During class discussions, faculty emphasize that clinical practice is data driven and that evidence-based practice should help direct clinical decisions.  Students are required to take:  CSD 606:  Neurophysiological Bases of Human Communication where they learn about the anatomy and physiology of the nervous system; CSD 604: Speech Science & Perception where they acquire knowledge about the production, transmission and perception of speech signals and acoustic cues.  Laboratory experiences with speech instrumentation with clinical applications are components of the course; CSD 629:  Advanced Clinical Methods for Communication Disorders where emphasis is placed on evidence-based clinical practice.  Students also have to complete CSD 687: Research Methods in CSD where the principles, procedures, and techniques of research methodologies are discussed.  Students complete a research proposal as a component of the course.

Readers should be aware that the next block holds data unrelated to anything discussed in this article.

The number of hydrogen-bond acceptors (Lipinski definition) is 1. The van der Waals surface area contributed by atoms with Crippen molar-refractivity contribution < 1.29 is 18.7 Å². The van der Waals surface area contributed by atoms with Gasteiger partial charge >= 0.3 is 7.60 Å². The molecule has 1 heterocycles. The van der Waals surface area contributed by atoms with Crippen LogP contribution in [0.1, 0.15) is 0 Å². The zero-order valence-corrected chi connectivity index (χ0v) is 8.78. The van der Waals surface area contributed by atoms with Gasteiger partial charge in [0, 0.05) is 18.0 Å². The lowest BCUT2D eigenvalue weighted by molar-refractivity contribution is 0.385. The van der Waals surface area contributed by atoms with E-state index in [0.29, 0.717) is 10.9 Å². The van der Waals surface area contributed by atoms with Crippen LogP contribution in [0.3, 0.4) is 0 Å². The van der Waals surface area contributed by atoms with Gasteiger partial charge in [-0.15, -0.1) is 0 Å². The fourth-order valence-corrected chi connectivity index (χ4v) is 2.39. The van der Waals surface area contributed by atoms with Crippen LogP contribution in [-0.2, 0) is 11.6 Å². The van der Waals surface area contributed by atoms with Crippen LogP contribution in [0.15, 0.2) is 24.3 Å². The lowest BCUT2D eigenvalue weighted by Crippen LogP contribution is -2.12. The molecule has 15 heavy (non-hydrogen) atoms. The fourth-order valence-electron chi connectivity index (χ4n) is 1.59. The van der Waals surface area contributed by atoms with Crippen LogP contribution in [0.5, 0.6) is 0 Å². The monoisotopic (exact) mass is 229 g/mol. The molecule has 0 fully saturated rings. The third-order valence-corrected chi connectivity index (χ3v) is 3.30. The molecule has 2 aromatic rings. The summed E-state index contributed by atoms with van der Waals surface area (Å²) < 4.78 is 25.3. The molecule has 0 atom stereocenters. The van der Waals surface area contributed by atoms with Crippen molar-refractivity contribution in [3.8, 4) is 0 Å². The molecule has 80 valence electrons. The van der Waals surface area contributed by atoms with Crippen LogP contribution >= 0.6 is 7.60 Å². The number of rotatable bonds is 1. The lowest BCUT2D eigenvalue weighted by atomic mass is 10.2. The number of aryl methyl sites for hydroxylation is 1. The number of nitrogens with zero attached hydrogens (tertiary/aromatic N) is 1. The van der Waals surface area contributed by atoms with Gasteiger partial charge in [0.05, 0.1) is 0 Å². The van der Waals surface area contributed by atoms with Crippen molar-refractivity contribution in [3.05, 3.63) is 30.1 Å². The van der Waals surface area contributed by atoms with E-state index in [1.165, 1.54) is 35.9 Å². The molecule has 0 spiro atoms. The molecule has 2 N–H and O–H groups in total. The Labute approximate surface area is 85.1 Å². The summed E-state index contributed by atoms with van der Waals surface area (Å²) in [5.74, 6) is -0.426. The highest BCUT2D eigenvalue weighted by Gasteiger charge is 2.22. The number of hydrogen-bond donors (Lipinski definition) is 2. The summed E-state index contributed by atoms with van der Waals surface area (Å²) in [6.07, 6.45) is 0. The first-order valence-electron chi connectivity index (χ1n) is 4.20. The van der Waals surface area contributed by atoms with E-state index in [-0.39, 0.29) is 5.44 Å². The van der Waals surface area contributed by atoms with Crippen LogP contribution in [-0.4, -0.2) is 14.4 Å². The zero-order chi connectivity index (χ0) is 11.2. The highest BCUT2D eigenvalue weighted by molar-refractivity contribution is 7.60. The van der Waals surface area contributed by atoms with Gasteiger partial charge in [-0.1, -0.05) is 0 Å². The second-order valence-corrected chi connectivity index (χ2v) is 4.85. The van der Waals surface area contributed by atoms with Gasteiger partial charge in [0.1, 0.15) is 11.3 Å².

Students have the option to complete a thesis instead of 6 hours of electives, and students complete the thesis with a grade of ďPĒ instead of taking and successfully passing a comprehensive examination.     

The Department has a history of student-faculty clinical research activities that culminate in presentations at professional meetings at the national and state levels.  


3.4      The curriculum reflects the interaction and interdependence of speech, language, and hearing in the discipline of human communication sciences and disorders.


3.4.1. In what ways do the studentsí academic and clinical experiences reflect the interaction and